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Jaguars playing the worst home football in a decade

Chicago Bears v Jacksonville Jaguars Getty Images

For most teams, home field is an advantage.

The Jaguars are not most teams.

The Jags are an imperfect 0-3 at EverBank Field, and have been outscored by 75 points in those games, a ridiculous 95-20 margin.

According to Ryan O’Halloran of the Florida Times-Union, that’s the worst home start in 10 years in the NFL, since the Bengals lost their first three games by a combined 80 points in 2002.

“Like I told our team, ‘We don’t play bad at home; we don’t finish very good at home,’” Jags coach Mike Mularkey said.

The Jags host the Lions tomorrow, having already dropped a 27-7 decision to the Texans, a 27-10 to the Bengals and a 41-3 howler to the Bears, which featured a 38-0 second half for the visitors.

“What they [the Bears] did against us, they did in 20 minutes,” Mularkey said. “I don’t want anybody to think that we come in here on the first play and lay an egg the entire game. That’s not the case.”

Eh.

The Jaguars play a generally uninspiring brand of football. It’s solid, and playing clutch-and-grab isn’t the worst idea when you’re playing better teams (which they do most weeks). But they are not the kind of team to stir great emotion in the fanbase.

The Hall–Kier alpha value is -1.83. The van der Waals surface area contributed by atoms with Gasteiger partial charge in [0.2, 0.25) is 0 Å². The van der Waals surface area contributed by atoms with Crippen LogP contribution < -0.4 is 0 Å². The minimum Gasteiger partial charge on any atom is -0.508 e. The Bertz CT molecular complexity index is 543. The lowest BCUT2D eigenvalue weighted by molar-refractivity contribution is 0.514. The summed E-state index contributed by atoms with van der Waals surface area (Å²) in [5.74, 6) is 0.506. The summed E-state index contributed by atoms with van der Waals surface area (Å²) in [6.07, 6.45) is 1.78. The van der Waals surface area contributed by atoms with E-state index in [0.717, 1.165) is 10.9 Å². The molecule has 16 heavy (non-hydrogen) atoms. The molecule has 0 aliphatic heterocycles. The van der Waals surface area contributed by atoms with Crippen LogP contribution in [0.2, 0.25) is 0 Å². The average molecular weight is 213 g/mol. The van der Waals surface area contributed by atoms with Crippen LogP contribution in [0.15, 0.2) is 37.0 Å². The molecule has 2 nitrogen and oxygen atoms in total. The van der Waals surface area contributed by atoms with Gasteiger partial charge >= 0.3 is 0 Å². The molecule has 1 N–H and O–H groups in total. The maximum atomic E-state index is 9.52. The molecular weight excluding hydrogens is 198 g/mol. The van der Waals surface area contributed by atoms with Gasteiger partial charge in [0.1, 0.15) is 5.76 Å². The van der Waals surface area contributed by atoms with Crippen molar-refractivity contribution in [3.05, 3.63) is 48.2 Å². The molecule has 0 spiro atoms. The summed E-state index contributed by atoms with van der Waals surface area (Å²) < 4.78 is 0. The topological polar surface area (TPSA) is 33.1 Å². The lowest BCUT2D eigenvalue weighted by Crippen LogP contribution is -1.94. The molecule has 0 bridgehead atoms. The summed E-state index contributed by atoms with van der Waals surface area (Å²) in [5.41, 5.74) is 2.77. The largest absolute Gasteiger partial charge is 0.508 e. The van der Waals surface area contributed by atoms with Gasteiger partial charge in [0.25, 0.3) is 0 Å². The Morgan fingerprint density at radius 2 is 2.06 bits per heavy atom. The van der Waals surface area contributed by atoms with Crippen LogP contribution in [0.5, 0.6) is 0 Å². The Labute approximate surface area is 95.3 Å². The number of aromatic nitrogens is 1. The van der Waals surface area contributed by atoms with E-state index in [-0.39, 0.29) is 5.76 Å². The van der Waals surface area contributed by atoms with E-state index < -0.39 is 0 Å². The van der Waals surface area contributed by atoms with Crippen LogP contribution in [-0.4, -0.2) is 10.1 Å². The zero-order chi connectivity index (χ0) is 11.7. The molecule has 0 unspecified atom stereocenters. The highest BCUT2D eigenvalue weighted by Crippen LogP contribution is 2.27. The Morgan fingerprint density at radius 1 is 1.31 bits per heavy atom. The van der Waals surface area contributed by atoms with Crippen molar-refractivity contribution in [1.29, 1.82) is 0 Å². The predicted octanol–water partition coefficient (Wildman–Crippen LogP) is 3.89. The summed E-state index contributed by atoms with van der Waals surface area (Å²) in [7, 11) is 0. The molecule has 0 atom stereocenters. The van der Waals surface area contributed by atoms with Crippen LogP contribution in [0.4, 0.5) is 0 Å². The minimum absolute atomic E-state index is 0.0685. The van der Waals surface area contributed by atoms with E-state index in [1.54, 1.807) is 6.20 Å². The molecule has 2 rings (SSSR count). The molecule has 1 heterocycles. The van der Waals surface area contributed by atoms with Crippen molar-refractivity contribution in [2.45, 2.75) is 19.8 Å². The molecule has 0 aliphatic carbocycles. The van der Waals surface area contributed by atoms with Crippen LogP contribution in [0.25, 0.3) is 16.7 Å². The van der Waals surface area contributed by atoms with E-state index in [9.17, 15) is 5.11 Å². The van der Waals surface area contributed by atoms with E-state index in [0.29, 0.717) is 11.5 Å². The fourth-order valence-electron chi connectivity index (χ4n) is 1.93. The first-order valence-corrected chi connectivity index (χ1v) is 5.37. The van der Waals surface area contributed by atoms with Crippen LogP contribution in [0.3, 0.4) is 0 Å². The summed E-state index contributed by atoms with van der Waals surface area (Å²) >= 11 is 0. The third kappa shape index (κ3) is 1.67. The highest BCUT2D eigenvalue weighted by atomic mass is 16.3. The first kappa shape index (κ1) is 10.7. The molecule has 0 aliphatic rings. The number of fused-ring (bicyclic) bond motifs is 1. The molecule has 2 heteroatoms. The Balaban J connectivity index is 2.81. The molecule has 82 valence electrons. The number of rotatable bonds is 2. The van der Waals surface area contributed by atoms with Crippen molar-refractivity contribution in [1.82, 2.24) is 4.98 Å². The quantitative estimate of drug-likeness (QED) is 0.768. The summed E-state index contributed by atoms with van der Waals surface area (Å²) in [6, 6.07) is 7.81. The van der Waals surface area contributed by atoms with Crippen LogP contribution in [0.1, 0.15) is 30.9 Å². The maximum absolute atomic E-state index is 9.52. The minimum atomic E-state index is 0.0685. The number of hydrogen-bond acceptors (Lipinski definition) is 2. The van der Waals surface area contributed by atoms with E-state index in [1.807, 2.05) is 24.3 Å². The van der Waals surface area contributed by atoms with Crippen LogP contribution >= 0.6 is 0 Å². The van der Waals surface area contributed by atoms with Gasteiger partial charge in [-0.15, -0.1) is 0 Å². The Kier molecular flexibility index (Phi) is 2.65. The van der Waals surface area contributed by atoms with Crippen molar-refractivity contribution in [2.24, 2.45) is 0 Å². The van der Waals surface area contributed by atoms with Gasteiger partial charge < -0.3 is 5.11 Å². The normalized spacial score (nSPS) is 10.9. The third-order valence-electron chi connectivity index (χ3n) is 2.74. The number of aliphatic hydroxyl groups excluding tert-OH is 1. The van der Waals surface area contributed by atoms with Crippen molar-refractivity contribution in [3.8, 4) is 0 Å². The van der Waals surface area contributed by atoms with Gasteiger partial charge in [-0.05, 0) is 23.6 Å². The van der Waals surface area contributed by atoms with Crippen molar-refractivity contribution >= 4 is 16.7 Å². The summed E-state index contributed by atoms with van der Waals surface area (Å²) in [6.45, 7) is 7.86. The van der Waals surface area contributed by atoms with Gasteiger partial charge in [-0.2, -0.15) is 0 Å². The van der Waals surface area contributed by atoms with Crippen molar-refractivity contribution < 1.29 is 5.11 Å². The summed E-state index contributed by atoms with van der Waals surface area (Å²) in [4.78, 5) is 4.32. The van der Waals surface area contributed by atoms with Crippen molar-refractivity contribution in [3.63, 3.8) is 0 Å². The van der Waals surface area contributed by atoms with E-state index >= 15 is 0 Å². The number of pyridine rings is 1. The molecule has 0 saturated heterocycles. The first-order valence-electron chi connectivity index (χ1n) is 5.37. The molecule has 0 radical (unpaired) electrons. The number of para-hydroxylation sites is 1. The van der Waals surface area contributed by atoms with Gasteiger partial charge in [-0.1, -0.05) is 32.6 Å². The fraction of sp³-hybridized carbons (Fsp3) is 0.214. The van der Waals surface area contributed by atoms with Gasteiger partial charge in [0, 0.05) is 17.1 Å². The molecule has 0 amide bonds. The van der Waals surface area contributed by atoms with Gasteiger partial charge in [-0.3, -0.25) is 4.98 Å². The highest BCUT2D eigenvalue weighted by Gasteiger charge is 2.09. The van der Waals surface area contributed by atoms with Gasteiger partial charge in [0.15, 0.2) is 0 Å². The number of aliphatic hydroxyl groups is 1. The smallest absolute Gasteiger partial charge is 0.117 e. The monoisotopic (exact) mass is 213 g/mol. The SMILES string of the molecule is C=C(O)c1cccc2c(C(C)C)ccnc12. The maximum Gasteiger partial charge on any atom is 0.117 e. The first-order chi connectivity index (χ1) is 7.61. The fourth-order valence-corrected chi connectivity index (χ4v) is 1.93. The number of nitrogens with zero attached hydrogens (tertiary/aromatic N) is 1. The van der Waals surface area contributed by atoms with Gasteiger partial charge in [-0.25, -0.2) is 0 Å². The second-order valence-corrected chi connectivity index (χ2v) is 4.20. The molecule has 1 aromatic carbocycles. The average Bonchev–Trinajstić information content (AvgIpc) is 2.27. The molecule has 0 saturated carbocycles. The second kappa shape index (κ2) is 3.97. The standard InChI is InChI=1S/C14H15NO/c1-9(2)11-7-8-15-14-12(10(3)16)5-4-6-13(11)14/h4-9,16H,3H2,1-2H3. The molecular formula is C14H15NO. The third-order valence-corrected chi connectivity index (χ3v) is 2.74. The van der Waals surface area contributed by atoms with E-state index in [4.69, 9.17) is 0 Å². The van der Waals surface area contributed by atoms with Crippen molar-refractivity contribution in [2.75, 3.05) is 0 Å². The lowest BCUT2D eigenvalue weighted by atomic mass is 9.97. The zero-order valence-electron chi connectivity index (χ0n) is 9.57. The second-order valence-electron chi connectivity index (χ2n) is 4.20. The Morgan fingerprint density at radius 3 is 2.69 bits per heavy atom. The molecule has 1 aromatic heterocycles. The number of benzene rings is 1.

The Jags have tried to enhance the in-stadium experience, and make things uniquely Jacksonville.

Short of a Lynyrd Skynyrd-Tim Tebow doubleheader, however, the best thing they could do to draw a crowd is stop getting blown out.

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Recalling when a CFL club outspent Jerry Jones

Raghib Ismail #81 Getty Images

Imagine this: a CFL club outbidding Jerry Jones for a player.

Well, 23 years ago Sunday, this happened.

Yes, on April 20, 1991, the Toronto Argonauts signed Notre Dame wide receiver Raghib “Rocket” Ismail to a four-year contract worth up to $26.2 million with $18.2 million in guarantees, according to published reports.

The Cowboys, who acquired the No. 1 overall pick from New England, could not strike a deal with Ismail. According to the Los Angeles Times, the Cowboys wouldn’t give Ismail the five-year, $14.5 million guaranteed contract he sought. (Before dealing the No. 1 pick, New England also could not reach an agreement with Ismail.)

“Rocket is a fine, fine player, and we wish him a lot of luck,” Jones said after Ismail’s deal with Toronto, according to the Baltimore Sun. “We asked and received an offer from Ismail’s agents. It was very apparent when we got their offer that Rocket was legitimately headed to Canada. His numbers were totally out of our range. Basically, we wanted to see if there was a chance of an NFL team being able to sign him.”

Ismail played two seasons in Toronto, earning Grey Cup MVP honors after his kickoff return touchdown helped the Argonauts win the 1991 CFL title.

Ismail would join the Los Angeles Raiders, who held his NFL rights, in 1993. Interestingly enough, he would finish his pro career with Dallas, and he would set career-highs in catches (80) and yards (1,097) for the Cowboys in 1999.